BLOOMINGTON — The newest basketball commitment to Indiana for the 2020 class entered St. Paul’s School in Concord, N.H., as a raw, 5-foot-11 freshman who played for the JV team.

Even then, St. Paul’s School varsity coach Maxwell Gordon saw upside in Jordan Geronimo — an ability to score, toughness, a work ethic.

Fast-forward three years and Geronimo is set to become a Division I player, having committed to the Hoosiers late Monday night after visiting the IU campus over the weekend. A growth spurt to 6-6 helped Geronimo, a Newark, N.J., native, evolve into a Top 100 national prospect. But so did hard work in developing into a player capable of defending multiple positions and scoring in a variety of ways.

“It’s been in some ways a fast progression and in some ways a slow progression,” Gordon said. “It’s just been a lot of hard work, and he’s just gotten better each step of the way.”

A borderline three- to four-star prospect, Geronimo chose Indiana over offers from Texas A&M, Penn State, Virginia Tech, Providence, Georgia and Boston College. He joins 6-4 shooting guard Anthony Leal and 6-5 swingman Trey Galloway in the 2020 class and is the first player in the class from outside the state of Indiana. Rivals.com ranks Geronimo as the 18th best small forward in the Class of 2020, while 247.com ranks Geronimo 98th nationally in its top 100 prospects.

Geronimo possesses the physical gifts that make him both an elite defender (a 7-1 wingspan) and a strong finisher at the rim (a near 40-inch vertical leap). But Gordon said Geronimo also has spent countless hours working on his game, evolving from a catch-and-shoot scorer to someone who can make plays, score off the dribble and shoot with range. Geronimo shot 38 percent from 3-point range at St. Paul’s last season.

“Early on in the season, he was a really good 3-and-D, knocking down open shots and playing great defense,” Gordon said. “By the end of the season, he had turned himself into a playmaker, able to take guys off the bounce.”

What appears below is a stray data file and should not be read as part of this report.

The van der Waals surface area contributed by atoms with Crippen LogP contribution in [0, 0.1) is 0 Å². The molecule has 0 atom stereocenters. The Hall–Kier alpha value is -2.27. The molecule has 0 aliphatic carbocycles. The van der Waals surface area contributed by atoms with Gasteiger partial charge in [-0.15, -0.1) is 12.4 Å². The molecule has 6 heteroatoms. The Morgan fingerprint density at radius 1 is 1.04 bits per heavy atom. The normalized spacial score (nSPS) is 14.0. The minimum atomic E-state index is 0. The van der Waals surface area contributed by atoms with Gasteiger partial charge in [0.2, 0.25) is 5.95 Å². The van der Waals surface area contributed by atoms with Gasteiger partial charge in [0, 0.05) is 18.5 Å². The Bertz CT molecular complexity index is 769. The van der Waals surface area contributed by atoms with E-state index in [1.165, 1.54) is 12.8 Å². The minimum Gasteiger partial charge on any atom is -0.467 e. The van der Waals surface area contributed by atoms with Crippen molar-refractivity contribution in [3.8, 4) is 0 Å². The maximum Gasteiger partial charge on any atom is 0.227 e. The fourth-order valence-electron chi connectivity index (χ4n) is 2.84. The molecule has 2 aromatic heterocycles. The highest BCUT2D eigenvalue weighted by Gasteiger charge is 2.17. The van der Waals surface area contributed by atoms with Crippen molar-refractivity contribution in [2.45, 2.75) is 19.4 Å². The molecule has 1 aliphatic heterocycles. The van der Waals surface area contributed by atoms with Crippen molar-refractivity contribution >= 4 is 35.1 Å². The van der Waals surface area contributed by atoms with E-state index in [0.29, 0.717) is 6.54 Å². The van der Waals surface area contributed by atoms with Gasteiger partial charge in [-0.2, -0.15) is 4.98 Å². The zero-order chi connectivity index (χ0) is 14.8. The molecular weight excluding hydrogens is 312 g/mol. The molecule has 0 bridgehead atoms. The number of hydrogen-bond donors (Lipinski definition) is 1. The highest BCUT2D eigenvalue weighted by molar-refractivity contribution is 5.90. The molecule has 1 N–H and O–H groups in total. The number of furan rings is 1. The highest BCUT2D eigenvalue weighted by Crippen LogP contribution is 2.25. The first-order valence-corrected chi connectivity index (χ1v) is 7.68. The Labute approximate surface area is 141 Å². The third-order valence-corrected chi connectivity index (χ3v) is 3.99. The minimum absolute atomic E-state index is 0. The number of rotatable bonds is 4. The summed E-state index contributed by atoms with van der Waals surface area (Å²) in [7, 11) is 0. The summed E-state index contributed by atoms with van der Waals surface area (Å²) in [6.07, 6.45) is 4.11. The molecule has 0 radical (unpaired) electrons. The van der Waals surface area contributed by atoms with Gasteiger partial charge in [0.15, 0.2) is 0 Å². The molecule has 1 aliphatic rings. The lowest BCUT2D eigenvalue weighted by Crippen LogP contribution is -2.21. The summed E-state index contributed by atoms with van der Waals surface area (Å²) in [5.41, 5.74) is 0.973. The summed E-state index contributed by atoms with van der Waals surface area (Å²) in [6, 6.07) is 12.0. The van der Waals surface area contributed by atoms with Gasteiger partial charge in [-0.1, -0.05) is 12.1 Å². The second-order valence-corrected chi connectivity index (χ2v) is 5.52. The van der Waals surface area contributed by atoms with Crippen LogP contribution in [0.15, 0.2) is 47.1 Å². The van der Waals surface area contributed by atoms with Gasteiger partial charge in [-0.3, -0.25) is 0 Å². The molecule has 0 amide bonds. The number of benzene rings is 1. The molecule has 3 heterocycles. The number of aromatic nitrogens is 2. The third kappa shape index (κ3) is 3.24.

Gordon said Geronimo is dedicated to film study as well.

“He studies the game,” Gordon said. “The ball-handling and the playmaking has come along. That has really been his central focus because he knew he needed it the most to play at the level he wanted to play at, and so it’s really been this last season and I think his junior year shows it all. Early on in the season, it was one or two assists a game and by the end of the season it was three or four, and that was just the nature of him working hard and learning how to make those plays.”

For an IU team in search of playmaking ability on offense, Geronimo could provide a spark. Defensively, Gordon thinks Geronimo will be a good fit for IU coach Archie Miller’s pack line defense.

“With Jordan’s length, that could work really well, the pack line,” Gordon said. “Because when he gets those arms up on those passing lanes and when he’s locked in on help-side defense, he can be an elite defender on and off the ball.”

Off the court, Geronimo is a leader. He was voted by his teammates as one of three team captains as a junior last season.

“Where he excels as a leader right now is really his leadership by example,” Gordon said. “Nobody cares more than Jordan. Nobody is going to give 100 percent like Jordan. He really sets that example and that tone for the style that we want to play, and he’s harder on himself than his coaches could ever be, and he listens, and he wants to be great. He wants to take feedback.”

Gordon said Geronimo will continue to work on extending his shooting range this season while becoming a more vocal leader.

“We just got a new college 3-point line in our gym so I know he’s going to be working a lot on our shooting machine with that,” Gordon said. “But for him, it’s going to be the off-the-dribble stuff, and the off-the-dribble stuff that’s going to get him ready for college, those quick one or two or three dribbles that it’s a pull-up jump shot or a fade-away or it’s driving to the hoop.”

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